• Kate Munning

How One Family Created a Legacy of Conservation in NJ

Updated: Aug 3


Two hikers-in-training enjoy the memorial stone bench Bud Schwartz's family had installed at South Branch Preserve.

Campgaw Farm is a productive farm of 125 acres straddling Blairstown and Hope townships. It grows corn, hay, soy, and is home to a small number of cattle, goats, and pigs. On June 24, Campgaw Farm was permanently designated as preserved farmland. This is good news, of course; preserving land is vital to a healthy future for the Garden State. And this property adjoins existing preserved farmland, which will help maintain the pastoral character and agricultural economy of the region. But what makes this event special?


The real story here is about Bud Schwartz and his family's long history of land conservation in partnership with The Land Conservancy of New Jersey. While using our expertise to preserve land, we also build long-term relationships. Our history with the Schwartz family is a prime example of this.


As a lover of land, Bernard A. “Bud” Schwartz purchased various properties 60 years ago as an investment. But as the years went by, he came to believe that some land should remain undeveloped. Over the years, he demonstrated this over and over: 110 acres of woodland in Hardwick preserved as woodland; a 316-acre farm in Knowlton preserved as farmland; 12 acres in Franklin Lakes preserved as open land; and recently Campgaw Farm.


We first got to know Bud Schwartz in 2016, when we worked with Franklin Lakes to preserve a critical 12-acre property. While working in Franklin Lakes, Bud’s son David also came to learn more about The Land Conservancy’s work. When the purchase was completed in 2017, it was the largest privately owned property remaining in the borough.


Later, The Land Conservancy acquired 170 acres from the Schwartz family that became our Nancy Conger West Brook Preserve. This property contains the headwaters of the West Brook, which had been diverted decades ago. This preserve has become the site of some of The Conservancy’s most important work—a successful stream restoration project that is improving the quality of drinking water for millions.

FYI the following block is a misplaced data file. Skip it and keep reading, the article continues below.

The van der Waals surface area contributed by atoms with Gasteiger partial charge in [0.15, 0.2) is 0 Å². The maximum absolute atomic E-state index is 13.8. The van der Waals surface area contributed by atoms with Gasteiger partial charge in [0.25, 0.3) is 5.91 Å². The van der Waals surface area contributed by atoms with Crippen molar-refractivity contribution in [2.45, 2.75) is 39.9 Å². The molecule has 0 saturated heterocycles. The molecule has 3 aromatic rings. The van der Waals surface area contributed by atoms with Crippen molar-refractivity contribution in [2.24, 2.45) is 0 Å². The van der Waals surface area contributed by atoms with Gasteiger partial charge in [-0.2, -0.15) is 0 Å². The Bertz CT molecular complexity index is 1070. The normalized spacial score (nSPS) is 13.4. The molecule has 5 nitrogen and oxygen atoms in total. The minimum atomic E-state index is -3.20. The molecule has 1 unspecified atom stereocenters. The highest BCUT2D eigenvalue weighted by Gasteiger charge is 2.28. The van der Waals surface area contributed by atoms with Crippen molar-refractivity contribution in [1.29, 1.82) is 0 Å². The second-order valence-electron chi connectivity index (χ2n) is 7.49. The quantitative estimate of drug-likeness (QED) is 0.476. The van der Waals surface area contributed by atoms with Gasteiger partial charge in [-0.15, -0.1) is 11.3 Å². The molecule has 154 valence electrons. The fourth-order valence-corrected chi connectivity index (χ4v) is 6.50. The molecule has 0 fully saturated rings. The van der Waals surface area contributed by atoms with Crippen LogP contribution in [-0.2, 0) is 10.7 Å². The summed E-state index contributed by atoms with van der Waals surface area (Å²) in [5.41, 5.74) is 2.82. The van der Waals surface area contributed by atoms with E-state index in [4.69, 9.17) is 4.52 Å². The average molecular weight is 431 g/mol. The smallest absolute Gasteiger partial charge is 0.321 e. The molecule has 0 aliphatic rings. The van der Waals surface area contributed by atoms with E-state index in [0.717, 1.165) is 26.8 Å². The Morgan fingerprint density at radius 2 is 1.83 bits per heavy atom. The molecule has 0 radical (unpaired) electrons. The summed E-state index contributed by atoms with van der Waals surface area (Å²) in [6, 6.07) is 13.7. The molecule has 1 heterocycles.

When Bud Schwartz passed away in 2019, his family made a generous gift that jump-started our South Branch Preserve Stewardship Endowment to maintain and improve South Branch Preserve, which contains the headwaters of the South Branch of the Raritan River. And then, on June 24 of this year, The Conservancy preserved David’s 125-acre Campgaw Farm in Hope and Blairstown.


Sandy Urgo, TLCNJ's Vice President of Land Preservation says she's grateful to the Schwartz family and to the government entities that sealed the deal. "This is a productive farm and the preservation of it will go a long way towards permanently protecting the agricultural landscape in this area.”


This sentiment is shared by officials at the town and the county. Blairstown Mayor Rob Moorhead added, “I can’t tell you how happy I am that there are organizations and individuals so intent on preserving our farmland and open space in Blairstown. If we don’t preserve the rural character of this area, it will be lost forever.”


And Corey Tierney, Director of Land Preservation for Warren County, joined the chorus: “The County of Warren is pleased to see this beautiful farm preserved. We thank The Land Conservancy of New Jersey for partnering on this project. And we thank the landowners for choosing to permanently preserve their land.”


It’s strong, sustained relationships like these—with landowners, donors, communities, government entities, and other partners—that make The Land Conservancy of New Jersey as successful as it has been over the past 41 years.

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